You can cut the female end off a longer single-wall pipe and insert the top of the telescoping pipe inside of it to make a longer telescoping section.

Tip: If you find yourself trying to attach a male end of a pipe to another male end, or a female to a female, then one of the pipes is upside-down.  Single-wall and inner wall male ends point down (toward the stove) to contain condensing liquids or creosote inside the flue system.  Outer wall male ends point up, to allow rain water to shed outside of the flue system.

Tip: If you are installing a flue system on a structure that moves, you may want to plan your flue system so that you have a joint as low as possible above the roof line, which will allow you to detach the above-the-roof chimney parts for travel.  See: Detachable Chimneys for Mobile Wood Stoves.

Tip: If you're having trouble getting insulated pipes joints to bottom out, check that the metal trim ring on the end of the insulated pipe pushed fully into the groove that mates with the clamp.  If the trim ring is not fully seated, it may prevent the piece below from bottoming out.

Tip: The insulated pipe must extend far enough into the room to avoid a clearance violation from the single-wall pipe and the rear of the stove.  A heat shield is usually required for the standard wall exit configuration.  Ensure there is at least 18" clearance to combustibles from the single-wall stovepipe and the rear of the stove, or use heat shields to reduce the required clearance.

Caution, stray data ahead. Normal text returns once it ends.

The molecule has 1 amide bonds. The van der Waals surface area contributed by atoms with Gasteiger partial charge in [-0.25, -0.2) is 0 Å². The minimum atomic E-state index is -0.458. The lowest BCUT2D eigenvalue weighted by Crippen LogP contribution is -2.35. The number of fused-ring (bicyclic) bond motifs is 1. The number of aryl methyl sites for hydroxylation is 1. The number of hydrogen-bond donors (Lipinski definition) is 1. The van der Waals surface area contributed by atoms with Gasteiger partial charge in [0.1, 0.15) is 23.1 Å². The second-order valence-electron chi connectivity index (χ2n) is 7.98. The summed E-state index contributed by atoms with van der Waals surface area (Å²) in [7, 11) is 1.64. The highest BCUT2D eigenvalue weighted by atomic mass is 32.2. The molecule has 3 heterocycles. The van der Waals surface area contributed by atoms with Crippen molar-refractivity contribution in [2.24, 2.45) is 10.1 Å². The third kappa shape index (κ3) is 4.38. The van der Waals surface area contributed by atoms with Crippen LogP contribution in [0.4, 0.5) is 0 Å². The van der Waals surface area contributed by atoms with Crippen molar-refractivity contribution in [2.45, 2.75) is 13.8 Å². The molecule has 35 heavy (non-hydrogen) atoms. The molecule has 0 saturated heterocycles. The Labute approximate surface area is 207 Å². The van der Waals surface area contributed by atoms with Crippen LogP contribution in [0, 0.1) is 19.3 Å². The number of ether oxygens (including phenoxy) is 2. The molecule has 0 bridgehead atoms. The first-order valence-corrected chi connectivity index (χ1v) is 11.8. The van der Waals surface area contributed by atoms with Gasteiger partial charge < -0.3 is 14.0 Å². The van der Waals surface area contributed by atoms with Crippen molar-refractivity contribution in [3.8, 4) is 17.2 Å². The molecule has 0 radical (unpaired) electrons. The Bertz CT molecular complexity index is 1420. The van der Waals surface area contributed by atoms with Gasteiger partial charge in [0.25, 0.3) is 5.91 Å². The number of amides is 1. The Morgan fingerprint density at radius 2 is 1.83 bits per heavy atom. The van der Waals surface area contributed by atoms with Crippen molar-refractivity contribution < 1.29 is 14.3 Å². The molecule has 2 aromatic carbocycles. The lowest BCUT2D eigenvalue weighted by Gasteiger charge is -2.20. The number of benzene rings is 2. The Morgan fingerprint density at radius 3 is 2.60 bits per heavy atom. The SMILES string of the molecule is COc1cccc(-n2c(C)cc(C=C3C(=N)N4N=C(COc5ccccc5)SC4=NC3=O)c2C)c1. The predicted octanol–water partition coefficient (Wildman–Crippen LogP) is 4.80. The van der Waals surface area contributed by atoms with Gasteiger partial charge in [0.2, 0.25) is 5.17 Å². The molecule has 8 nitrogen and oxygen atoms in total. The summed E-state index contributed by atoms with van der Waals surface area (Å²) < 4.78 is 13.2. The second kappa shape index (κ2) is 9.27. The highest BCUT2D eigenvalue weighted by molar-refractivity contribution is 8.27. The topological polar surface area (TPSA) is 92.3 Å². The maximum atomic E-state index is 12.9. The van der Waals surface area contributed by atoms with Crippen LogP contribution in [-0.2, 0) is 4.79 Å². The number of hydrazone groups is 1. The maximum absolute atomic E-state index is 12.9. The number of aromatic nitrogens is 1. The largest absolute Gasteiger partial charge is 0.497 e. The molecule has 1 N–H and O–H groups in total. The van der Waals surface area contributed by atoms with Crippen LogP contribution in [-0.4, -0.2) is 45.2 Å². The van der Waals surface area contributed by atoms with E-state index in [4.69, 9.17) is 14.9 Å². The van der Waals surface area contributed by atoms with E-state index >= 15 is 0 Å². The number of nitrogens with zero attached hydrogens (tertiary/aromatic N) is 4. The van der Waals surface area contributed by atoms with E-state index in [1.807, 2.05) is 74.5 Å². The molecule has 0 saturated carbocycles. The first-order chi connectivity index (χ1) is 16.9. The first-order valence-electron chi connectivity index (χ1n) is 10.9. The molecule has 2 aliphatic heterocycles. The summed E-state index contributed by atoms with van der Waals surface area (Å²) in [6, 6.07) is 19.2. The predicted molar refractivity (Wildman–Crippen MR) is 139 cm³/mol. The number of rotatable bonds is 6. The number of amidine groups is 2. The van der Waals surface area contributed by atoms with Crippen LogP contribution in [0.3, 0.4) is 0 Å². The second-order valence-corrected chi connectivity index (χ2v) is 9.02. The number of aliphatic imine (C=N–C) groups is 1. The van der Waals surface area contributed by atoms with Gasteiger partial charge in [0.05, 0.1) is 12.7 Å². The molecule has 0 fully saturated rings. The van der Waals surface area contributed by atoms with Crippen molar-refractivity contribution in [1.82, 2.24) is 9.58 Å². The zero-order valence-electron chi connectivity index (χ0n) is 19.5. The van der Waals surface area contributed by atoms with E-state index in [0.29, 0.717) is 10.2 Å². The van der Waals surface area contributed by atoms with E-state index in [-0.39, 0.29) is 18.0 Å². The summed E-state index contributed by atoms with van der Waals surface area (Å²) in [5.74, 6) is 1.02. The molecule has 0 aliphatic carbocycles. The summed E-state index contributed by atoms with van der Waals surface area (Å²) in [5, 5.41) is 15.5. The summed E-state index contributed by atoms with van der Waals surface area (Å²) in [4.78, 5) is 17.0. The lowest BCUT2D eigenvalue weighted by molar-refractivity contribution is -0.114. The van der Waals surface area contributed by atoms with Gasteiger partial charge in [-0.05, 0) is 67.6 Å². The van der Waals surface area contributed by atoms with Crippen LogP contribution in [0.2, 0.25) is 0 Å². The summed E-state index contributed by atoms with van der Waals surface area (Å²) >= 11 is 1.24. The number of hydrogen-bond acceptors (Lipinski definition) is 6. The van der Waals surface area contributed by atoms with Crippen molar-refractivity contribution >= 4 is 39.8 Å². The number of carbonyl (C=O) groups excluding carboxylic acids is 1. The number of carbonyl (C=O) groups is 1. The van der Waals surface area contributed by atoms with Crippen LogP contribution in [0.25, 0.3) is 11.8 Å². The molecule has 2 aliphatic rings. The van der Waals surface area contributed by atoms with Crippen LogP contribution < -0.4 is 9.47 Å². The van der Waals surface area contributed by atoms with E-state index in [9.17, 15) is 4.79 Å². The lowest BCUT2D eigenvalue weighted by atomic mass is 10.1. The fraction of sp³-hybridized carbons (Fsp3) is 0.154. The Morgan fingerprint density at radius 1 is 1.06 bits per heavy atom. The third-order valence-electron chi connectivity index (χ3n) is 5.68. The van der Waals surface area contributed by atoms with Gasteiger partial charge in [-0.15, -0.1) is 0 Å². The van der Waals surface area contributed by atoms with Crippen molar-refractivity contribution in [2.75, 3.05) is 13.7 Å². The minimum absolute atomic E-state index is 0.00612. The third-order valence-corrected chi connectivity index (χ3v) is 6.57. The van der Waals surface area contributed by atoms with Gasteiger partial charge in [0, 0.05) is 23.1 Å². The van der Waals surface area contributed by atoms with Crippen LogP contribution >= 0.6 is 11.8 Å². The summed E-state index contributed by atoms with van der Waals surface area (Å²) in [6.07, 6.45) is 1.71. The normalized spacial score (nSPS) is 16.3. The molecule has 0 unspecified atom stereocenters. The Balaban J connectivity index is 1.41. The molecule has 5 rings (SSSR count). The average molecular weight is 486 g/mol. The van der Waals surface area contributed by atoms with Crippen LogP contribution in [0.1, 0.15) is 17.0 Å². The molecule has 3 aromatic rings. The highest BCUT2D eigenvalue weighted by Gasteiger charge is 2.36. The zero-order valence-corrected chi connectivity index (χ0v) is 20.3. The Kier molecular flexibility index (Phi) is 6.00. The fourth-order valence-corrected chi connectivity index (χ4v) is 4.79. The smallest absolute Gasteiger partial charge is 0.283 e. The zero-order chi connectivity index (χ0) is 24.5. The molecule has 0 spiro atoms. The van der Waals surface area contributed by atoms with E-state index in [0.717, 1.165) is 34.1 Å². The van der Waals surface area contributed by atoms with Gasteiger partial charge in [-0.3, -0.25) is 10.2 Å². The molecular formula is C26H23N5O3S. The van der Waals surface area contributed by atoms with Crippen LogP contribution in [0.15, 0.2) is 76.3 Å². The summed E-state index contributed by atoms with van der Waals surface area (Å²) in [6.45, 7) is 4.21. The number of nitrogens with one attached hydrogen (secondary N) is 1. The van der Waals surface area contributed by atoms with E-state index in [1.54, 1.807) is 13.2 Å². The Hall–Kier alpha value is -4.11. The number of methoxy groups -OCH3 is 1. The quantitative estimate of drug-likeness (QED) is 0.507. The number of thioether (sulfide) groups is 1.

Step 5: Assemble your chimney.

Assemble your vertical chimney on the outside of your structure by connecting the insulated pipes together and securing with clamps.  Install the wall support bracket as high as possible on your structure, up to 6 feet above the tee support bracket.  If there is more than 6 feet of pipe above the tee support bracket and below the roof line, you should use additional wall support brackets evenly spaced, at least one every 6 feet.

Attach the roof vent to the top of your chimney.

If you are using an extended chimney support bracket, install the clamp on the pipe at least 3' above the roof line and no more than 5 feet from the top.  Adjust the arms of the bracket to reach points on the high side of the roof on either side of the chimney.  A 60 degree arm angle relative to the vertical chimney is ideal.  Secure the feet of the arms to the roof using appropriate roofing fasteners and roofing sealant.  We recommend applying sealant to the threads of each fastener prior to installing it, then burying the entire foot in roofing sealant.

Install the roof vent on the top of the chimney and secure with a double-wall clamp.

Step 6: Inspect your completed installation.

Ensure chimney is properly supported.  The roof support bracket should fully support the weight of the chimney.  If the chimney stands 5' or taller above your roof line, it should be reinforced with an extended support bracket.

Ensure every pipe-to-pipe joint has either a clamp or three stovepipe screws (except for the center joint of the telescoping pipe which is free-floating).

Check for clearance violations around your stove and your flue system.